SMAC-FIRE: Closed-Loop Sensing, Modeling and Communications for WildFIRE

PIs: Lee Swindlehurst, Ahmed Eltawil, Tirtha Banerjee, Zak Kassas, Janice Coen (UCAR), and Hamid Jafarkhani

Increases in temperatures and drought duration and intensity due to climate change, together with the expansion of wildlife-urban interfaces, has dramatically increased the frequency and intensity of forest fires, and has had devastating effects on lives, property, and the environment. To address this challenge, this project's goal is to design a network of airborne drones and wireless sensors that can aid in initial wildfire localization and mapping, near-term prediction of fire progression, and providing communications support for firefighting personnel on the ground. Two key aspects differentiate the system from prior work: (1) It leverages and subsequently updates detailed three-dimensional models of the environment, including the effects of fuel type and moisture state, terrain, and atmospheric/wind conditions, in order to provide the most timely and accurate predictions of fire behavior possible, and (2) It adapts to hazardous and rapidly changing conditions, optimally balancing the need for wide-area coverage and maintaining communication links with personnel in remote locations. The science and engineering developed under this project can be adapted to many applications beyond wildfires including structural fires in urban and suburban settings, natural or man-made emergencies involving radiation or airborne chemical leaks, "dirty bombs" that release chemical or biological agents, or tracking highly localized atmospheric conditions surrounding imminent or on-going extreme weather events.

The system developed under this project will enable more rapid localization and situational awareness of wildfires at their earliest stages, better predictions of both local, near-term and event-scale behavior, better situational awareness and coordination of personnel and resources, and increased safety for fire fighters on the ground. Models ranging from simple algebraic relationships based on wind velocity to more complex time-dependent coupled fluid dynamics-fire physics models will be used to anticipate fire behavior. These models are hampered by stochastic processes such as the lofting of burning embers to ignite new fires, that cause errors to grow rapidly with time. This project is focused on closing the loop using sensor data provided by airborne drones and ground-based sensors (GBS). The models inform the sensing by anticipating rapid growth of problematic phenomena, and the subsequent sensing updates the models, providing local wind and spot fire locations. Closing this loop as quickly as possible is critical to mitigating the fire's impact. The system we propose integrates advanced fire modeling tools with mobile drones, wireless GBS, and high-level human interaction for both the initial attack of a wildfire event and subsequent on-going support.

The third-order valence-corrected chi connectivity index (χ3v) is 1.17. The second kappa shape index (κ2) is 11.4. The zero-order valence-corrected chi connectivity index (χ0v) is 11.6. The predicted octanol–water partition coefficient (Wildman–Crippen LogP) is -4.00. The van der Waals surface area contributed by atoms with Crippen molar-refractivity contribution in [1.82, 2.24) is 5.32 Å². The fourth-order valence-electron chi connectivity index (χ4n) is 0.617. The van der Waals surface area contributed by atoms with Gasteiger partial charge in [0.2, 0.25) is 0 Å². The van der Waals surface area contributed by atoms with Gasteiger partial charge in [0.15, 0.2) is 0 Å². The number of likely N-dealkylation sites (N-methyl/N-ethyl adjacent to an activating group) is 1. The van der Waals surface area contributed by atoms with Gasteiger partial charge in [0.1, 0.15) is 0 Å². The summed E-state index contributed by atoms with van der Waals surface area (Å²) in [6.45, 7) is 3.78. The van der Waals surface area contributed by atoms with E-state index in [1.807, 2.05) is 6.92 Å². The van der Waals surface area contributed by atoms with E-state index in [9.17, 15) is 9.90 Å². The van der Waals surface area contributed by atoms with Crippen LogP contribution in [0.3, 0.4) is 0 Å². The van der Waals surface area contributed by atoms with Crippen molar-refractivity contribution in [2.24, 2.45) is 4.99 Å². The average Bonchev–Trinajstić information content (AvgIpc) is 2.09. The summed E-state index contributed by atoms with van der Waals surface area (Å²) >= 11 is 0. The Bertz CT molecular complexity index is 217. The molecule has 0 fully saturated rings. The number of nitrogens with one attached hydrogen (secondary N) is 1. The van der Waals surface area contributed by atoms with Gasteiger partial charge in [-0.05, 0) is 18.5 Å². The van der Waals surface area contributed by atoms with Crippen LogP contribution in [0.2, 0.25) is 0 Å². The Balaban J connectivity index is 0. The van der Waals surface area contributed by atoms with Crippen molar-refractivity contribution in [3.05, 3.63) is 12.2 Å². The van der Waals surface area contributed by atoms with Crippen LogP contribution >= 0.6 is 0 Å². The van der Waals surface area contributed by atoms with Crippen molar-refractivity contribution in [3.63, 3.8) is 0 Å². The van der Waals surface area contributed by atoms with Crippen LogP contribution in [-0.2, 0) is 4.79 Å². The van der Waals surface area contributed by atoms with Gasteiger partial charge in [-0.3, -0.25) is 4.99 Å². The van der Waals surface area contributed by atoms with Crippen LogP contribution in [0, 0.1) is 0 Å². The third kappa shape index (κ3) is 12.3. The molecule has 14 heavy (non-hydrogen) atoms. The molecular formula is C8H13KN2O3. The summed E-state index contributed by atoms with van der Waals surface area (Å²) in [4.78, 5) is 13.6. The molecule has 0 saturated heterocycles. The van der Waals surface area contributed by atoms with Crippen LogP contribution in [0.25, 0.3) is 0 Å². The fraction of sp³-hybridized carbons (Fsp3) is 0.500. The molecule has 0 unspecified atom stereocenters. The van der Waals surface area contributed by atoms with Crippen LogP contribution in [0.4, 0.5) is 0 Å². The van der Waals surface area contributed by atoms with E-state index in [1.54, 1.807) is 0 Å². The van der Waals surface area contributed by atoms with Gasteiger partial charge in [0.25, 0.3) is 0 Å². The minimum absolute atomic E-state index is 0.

Distributed and Quantized Kernel-Based Learning over Interconnected Sensing Systems

PIs: Yanning Shen and Hamid Jafarkhani

Kernel-based learning is widely used for nonlinear function learning, which is a general task in various machine learning problems, e.g., classification and regression. This leads to its wide application in pattern recognition and data analysis in many challenging tasks, including but not limited to time series prediction in various interconnected sensing systems such as sensor and IoT networks. For example, sensors measure the temperature, humidity, pressure, or other physical phenomena to predict future measures, and cameras take pictures, or videos to recognize an object. In many applications, multiple access nodes collect and/or disseminate information over a certain geographical area of interest. In addition, sensing systems include many computationally capable devices like smartphones, UAVs, cars, and so on. In such distributed networks, both data and computational power are distributed. Transmitting the collected data back to a central entity for processing is not desired. Also, it is impossible to transmit the massive amount of collected data in real-time over networks. In addition, in many applications, there are valid security and privacy concerns about transmitting personal data, for example in medical and finance applications. Therefore, the proposal aims to design distributed and quantized learning algorithms that do not transmit the collected data over networks.